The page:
In the first half of the 1400’s, a scholar-monk named Fra Mauro, from the monastery of San Michele di Murano in Venice, was commissioned to create a new world map based upon the most recent research and travel accounts from explorers across the Mediterranean region. He began compiling notes, collecting maps, and over the next decade, he pored over travel accounts, comparing written interviews of travelers, ambassadors, and seafarers. Refugee-scholars from Constantinople, sages from India or regions farther east, and ambassadors and priests from Ethiopia supplied snippets of data. Rarely, knowledge tumbled in tomes, but more often it was pieced together from fragments lost to the west for centuries. Gradually, for the first time in Europe, remote, empty spaces on his map filled in with mysterious, unknown cities or mountains tied to legends — even the source of the Blue Nile. Thankfully, for Abassia Ethyopia, this region was sketched by the very hands of intrepid sojourners in these furthest reaches of our globe.
Old maps represent our three-dimensional world within a two-dimensional, mental construct. Each paints a time-bound icon for visualizing a given worldview. In essence, maps embody the world made in our image. Fra Mauro’s mid-15th century masterpiece of medieval cartography now provides scholars a rare lens into a radically variant geographical mindscape during one of the most critical transitions in world history (Cattaneo, pp.123).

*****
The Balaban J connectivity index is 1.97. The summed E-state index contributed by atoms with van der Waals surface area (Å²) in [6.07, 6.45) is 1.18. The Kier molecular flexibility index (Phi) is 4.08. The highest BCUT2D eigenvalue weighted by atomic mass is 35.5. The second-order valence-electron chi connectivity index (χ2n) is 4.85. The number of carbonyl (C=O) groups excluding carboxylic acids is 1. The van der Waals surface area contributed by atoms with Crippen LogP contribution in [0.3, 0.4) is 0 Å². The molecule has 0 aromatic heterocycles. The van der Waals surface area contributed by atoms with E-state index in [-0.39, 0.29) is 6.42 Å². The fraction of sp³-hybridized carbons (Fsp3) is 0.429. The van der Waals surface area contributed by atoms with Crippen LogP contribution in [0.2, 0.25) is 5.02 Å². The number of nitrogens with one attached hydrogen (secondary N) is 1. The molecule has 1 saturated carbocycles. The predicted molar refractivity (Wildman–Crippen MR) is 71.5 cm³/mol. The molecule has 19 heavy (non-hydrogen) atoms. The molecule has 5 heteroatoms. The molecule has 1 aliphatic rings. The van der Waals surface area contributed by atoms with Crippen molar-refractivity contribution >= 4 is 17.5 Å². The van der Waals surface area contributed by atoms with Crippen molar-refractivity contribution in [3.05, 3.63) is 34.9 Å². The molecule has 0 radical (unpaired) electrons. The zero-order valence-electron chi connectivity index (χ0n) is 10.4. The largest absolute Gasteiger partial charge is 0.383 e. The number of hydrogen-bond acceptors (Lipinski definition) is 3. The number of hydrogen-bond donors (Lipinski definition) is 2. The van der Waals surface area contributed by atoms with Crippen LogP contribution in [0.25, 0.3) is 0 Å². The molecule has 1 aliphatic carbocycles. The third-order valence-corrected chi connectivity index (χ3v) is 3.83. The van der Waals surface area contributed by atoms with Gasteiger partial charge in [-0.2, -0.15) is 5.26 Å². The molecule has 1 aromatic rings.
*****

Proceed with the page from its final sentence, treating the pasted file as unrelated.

The resulting circular map, nearly two meters across, appears now to have served not simply as an aid in expediting navigation or exploration. Rather, it seems to have been designed specifically to lay out the foundations for a new world order. By drafting geographical features, regional and city names, and navigable trade routes across his mappa mundi, Fra Mauro identifies possible alliances alongside real and potential threats. Anything Christian, even the thinnest web of connectivity, is emphasized.
Mountains feature prominently throughout. Passes or rivers clearly bisect habitable landscapes, demarcating regions and polities. Every city stands fortified, bounded by copious notes on regions, rulers, rivers, and where gold, spices, pearls, and fresh water can be found. Ships, identifiable with the dominant traders, ply their respective seas. Welcome to the world as it was perceived in 1450.